Journal of Pathology Informatics Journal of Pathology Informatics
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ORIGINAL ARTICLE
Year : 2014  |  Volume : 5  |  Issue : 1  |  Page : 37

Can automated alerts within computerized physician order entry improve compliance with laboratory practice guidelines for ordering Pap tests?


1 Department of Pathology and Laboratory Medicine, University of California Davis Health System, Sacramento, California, USA
2 Department of Internal Medicine, University of California Davis Health System, Sacramento, California, USA
3 Department of Clinical Information Systems/Knowledge Management, University of California Davis Health System, Sacramento, California, USA
4 Department of Pediatrics, University of California Davis Health System, Sacramento, California, USA
5 Department of Family and Community Medicine, University of California Davis Health System, Sacramento, California, USA

Correspondence Address:
Lydia Pleotis Howell
Department of Pathology and Laboratory Medicine, University of California Davis Health System, Sacramento, California
USA
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Source of Support: None, Conflict of Interest: None


DOI: 10.4103/2153-3539.141994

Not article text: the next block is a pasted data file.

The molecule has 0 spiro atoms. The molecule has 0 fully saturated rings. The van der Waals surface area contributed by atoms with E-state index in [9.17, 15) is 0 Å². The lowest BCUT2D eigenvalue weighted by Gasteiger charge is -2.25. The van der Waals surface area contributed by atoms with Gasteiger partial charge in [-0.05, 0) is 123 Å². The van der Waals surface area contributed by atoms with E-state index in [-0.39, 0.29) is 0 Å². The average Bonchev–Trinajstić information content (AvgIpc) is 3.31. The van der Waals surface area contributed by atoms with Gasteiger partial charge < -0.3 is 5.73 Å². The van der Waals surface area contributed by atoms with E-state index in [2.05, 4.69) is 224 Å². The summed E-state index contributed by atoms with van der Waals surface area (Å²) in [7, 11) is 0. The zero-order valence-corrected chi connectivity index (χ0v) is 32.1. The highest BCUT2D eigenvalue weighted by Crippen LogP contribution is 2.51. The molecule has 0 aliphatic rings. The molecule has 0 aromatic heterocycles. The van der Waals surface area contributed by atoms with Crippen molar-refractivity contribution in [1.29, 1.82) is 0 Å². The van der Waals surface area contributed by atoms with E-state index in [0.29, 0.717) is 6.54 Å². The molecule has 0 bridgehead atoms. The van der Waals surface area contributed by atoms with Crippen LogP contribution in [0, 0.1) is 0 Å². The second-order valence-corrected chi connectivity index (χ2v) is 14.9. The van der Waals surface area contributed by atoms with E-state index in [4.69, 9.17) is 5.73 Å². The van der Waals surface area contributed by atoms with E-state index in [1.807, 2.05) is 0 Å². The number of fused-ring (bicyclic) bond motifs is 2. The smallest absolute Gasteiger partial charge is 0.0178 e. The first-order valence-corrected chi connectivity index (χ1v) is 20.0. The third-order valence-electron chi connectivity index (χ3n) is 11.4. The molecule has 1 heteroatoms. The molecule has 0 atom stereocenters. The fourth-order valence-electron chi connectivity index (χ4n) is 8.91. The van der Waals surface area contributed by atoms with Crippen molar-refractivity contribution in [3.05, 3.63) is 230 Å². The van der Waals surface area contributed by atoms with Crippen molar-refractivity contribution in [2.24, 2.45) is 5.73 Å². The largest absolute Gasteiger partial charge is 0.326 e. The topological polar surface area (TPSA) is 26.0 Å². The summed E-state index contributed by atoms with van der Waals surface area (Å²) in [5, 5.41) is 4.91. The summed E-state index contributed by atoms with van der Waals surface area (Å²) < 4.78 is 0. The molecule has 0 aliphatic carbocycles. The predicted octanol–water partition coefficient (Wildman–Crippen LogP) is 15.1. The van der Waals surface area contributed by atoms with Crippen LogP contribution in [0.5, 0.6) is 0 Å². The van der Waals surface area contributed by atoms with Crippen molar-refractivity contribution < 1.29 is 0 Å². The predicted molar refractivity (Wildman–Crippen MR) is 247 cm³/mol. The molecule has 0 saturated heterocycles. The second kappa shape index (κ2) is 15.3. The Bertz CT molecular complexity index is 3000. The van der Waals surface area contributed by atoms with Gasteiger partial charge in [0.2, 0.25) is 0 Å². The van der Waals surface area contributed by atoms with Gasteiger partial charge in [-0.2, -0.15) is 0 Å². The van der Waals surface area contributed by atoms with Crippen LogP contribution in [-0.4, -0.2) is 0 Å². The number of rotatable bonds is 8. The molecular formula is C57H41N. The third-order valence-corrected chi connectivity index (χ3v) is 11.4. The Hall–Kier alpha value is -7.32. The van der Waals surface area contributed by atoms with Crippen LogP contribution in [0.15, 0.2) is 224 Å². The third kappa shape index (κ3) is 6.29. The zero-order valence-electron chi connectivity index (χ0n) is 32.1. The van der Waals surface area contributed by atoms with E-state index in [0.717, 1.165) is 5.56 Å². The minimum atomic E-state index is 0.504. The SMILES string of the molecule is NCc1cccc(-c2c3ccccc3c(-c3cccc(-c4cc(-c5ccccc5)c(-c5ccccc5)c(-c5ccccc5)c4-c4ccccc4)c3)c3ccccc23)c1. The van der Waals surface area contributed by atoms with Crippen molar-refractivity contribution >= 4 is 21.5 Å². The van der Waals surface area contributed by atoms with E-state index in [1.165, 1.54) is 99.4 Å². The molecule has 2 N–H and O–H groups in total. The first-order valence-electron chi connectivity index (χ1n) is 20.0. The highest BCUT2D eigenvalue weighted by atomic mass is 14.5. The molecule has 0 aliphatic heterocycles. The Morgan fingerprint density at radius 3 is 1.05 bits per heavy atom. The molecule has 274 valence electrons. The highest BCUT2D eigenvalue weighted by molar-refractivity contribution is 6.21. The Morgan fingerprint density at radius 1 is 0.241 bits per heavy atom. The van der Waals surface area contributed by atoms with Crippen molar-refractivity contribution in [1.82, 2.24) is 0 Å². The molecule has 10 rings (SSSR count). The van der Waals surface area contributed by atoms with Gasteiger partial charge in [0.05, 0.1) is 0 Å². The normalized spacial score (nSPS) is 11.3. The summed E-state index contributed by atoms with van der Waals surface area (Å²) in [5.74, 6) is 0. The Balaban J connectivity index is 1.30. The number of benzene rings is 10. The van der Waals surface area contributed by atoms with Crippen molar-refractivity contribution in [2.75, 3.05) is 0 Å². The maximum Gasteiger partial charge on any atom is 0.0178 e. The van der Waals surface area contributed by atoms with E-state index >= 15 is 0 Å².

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Background: The electronic health record (EHR) provides opportunity to improve health and enhance appropriate test utilization through decision support. Electronic alerts in the order entry system can guide test use. Few published reports have assessed the impact of automated alerts on compliance of Pap ordering with published screening guidelines. Methods: Programming rules for Pap test ordering were developed within the EHR (Epic, Madison, WI) of the University of California, Davis Health System using American College of Obstetrics and Gynecology's 2009 guidelines and implemented in primary care clinics in 2010. Alerts discouraged Pap orders in women <21 and >71 years and displayed when an order was initiated. Providers were not prevented from placing an order. Results were measured during four calendar periods: (1) pre-alert (baseline) (July 2010 to June 2011), (2) post alert (alerts on) (July 2011 to December 2011), (3) inadvertent alert turn-off ("glitch") (January 2012 to December 2012), (5) post-glitch (alerts re-instated) (1/2013-7/2013). Metrics used to measure alert impact were between time and period seasonally adjusted relative frequency ratios. Results: Alerts were most effective in the <21 year old age group. During the baseline period 2.7 Pap tests were order in patients less than age 21 for every 100 Paps in those 21-71 years of age. This relative frequency decreased to 1.7 in the post-alert period and 1.4 during the glitch, with an even greater decline to 0.8 post-glitch when alerts were reinstated. Less impact was observed in the >70 year old group where the baseline relative frequency was 2.4 and declined to 2.1 post-alert, remained stable at 2.0 during the glitch period, and declined again to 1.7 post-glitch when alerts were reinstated. This likely reflects inclusion of women with a history of abnormal Pap tests for whom continued Pap testing is indicated, as well as reluctance by providers and patients to accept discontinuation of Pap testing for women with a history of normal Pap results. In both age groups, decreases in ordering were greatest when the alerts were functioning, indicating that the alerts had an effect beyond the influences of the environment. Conclusions: Discouraging alerts can impact ordering of Pap tests and improve compliance with established guidelines, thus avoiding unnecessary follow-up tests that can create potential patient harm and unnecessary expense. Alerts represent a potential model to address utilization of other lab tests. Longer study intervals are necessary to determine if provider compliance is maintained.


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